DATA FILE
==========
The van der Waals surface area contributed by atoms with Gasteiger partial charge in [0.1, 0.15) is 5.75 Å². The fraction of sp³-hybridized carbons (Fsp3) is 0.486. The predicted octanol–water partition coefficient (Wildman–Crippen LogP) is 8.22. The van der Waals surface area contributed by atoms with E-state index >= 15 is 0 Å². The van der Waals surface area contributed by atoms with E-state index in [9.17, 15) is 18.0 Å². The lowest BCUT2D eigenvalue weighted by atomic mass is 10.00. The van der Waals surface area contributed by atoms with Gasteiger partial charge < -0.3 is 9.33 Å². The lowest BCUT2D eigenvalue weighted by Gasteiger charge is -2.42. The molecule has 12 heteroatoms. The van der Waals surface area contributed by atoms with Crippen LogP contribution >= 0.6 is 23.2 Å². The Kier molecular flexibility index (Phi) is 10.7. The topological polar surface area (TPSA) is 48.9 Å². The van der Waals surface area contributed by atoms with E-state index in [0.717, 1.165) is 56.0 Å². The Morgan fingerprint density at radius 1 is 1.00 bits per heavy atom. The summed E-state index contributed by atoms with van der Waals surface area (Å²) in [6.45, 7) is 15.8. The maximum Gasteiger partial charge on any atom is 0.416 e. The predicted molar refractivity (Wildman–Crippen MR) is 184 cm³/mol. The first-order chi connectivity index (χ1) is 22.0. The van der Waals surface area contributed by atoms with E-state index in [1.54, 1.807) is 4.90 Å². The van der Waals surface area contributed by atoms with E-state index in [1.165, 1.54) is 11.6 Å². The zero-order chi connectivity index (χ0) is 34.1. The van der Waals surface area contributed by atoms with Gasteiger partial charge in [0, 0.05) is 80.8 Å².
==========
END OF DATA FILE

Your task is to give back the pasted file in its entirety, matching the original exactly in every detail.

The van der Waals surface area contributed by atoms with Gasteiger partial charge in [0.1, 0.15) is 5.75 Å². The fraction of sp³-hybridized carbons (Fsp3) is 0.486. The predicted octanol–water partition coefficient (Wildman–Crippen LogP) is 8.22. The van der Waals surface area contributed by atoms with E-state index >= 15 is 0 Å². The van der Waals surface area contributed by atoms with E-state index in [9.17, 15) is 18.0 Å². The lowest BCUT2D eigenvalue weighted by atomic mass is 10.00. The van der Waals surface area contributed by atoms with Gasteiger partial charge < -0.3 is 9.33 Å². The lowest BCUT2D eigenvalue weighted by Gasteiger charge is -2.42. The molecule has 12 heteroatoms. The van der Waals surface area contributed by atoms with Crippen LogP contribution >= 0.6 is 23.2 Å². The Kier molecular flexibility index (Phi) is 10.7. The topological polar surface area (TPSA) is 48.9 Å². The van der Waals surface area contributed by atoms with E-state index in [0.717, 1.165) is 56.0 Å². The Morgan fingerprint density at radius 1 is 1.00 bits per heavy atom. The summed E-state index contributed by atoms with van der Waals surface area (Å²) in [6.45, 7) is 15.8. The maximum Gasteiger partial charge on any atom is 0.416 e. The predicted molar refractivity (Wildman–Crippen MR) is 184 cm³/mol. The first-order chi connectivity index (χ1) is 22.0. The van der Waals surface area contributed by atoms with E-state index in [1.54, 1.807) is 4.90 Å². The van der Waals surface area contributed by atoms with E-state index in [1.165, 1.54) is 11.6 Å². The zero-order chi connectivity index (χ0) is 34.1. The van der Waals surface area contributed by atoms with Gasteiger partial charge in [0, 0.05) is 80.8 Å².